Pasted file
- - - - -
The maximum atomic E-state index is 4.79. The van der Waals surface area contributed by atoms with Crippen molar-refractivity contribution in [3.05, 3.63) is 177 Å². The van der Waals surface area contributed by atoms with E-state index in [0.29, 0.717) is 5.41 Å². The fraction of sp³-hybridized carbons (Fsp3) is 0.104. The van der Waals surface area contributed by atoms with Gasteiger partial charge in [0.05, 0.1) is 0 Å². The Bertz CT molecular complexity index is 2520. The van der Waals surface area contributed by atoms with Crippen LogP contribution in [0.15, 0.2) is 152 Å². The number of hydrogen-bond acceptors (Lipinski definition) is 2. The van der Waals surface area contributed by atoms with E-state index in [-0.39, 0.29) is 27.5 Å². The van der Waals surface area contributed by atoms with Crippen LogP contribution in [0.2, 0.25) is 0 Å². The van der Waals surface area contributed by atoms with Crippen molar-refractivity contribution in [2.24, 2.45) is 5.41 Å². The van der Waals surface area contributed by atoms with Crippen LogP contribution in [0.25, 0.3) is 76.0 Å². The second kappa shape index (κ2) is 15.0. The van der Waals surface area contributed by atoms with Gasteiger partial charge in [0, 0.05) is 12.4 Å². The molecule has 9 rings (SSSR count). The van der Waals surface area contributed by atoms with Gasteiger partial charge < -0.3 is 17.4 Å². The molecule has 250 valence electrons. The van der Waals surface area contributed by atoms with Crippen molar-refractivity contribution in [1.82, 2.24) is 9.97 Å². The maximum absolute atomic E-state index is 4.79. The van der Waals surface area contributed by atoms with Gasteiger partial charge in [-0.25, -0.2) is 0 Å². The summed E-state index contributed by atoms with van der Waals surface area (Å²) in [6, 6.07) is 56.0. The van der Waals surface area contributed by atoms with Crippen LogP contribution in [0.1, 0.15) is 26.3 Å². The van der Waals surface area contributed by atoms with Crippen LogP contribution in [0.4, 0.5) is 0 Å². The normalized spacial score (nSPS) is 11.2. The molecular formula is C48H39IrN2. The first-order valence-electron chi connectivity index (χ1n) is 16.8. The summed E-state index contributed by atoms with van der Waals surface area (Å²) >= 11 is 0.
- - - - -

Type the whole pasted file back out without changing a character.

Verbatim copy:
The maximum atomic E-state index is 4.79. The van der Waals surface area contributed by atoms with Crippen molar-refractivity contribution in [3.05, 3.63) is 177 Å². The van der Waals surface area contributed by atoms with E-state index in [0.29, 0.717) is 5.41 Å². The fraction of sp³-hybridized carbons (Fsp3) is 0.104. The van der Waals surface area contributed by atoms with Gasteiger partial charge in [0.05, 0.1) is 0 Å². The Bertz CT molecular complexity index is 2520. The van der Waals surface area contributed by atoms with Crippen LogP contribution in [0.15, 0.2) is 152 Å². The number of hydrogen-bond acceptors (Lipinski definition) is 2. The van der Waals surface area contributed by atoms with E-state index in [-0.39, 0.29) is 27.5 Å². The van der Waals surface area contributed by atoms with Crippen LogP contribution in [0.2, 0.25) is 0 Å². The van der Waals surface area contributed by atoms with Crippen molar-refractivity contribution in [2.24, 2.45) is 5.41 Å². The van der Waals surface area contributed by atoms with Crippen LogP contribution in [0.25, 0.3) is 76.0 Å². The second kappa shape index (κ2) is 15.0. The van der Waals surface area contributed by atoms with Gasteiger partial charge in [0, 0.05) is 12.4 Å². The molecule has 9 rings (SSSR count). The van der Waals surface area contributed by atoms with Gasteiger partial charge < -0.3 is 17.4 Å². The molecule has 250 valence electrons. The van der Waals surface area contributed by atoms with Crippen molar-refractivity contribution in [1.82, 2.24) is 9.97 Å². The maximum absolute atomic E-state index is 4.79. The van der Waals surface area contributed by atoms with Gasteiger partial charge in [-0.25, -0.2) is 0 Å². The summed E-state index contributed by atoms with van der Waals surface area (Å²) in [6, 6.07) is 56.0. The van der Waals surface area contributed by atoms with Crippen LogP contribution in [0.1, 0.15) is 26.3 Å². The van der Waals surface area contributed by atoms with Crippen LogP contribution in [0.4, 0.5) is 0 Å². The normalized spacial score (nSPS) is 11.2. The molecular formula is C48H39IrN2. The first-order valence-electron chi connectivity index (χ1n) is 16.8. The summed E-state index contributed by atoms with van der Waals surface area (Å²) >= 11 is 0.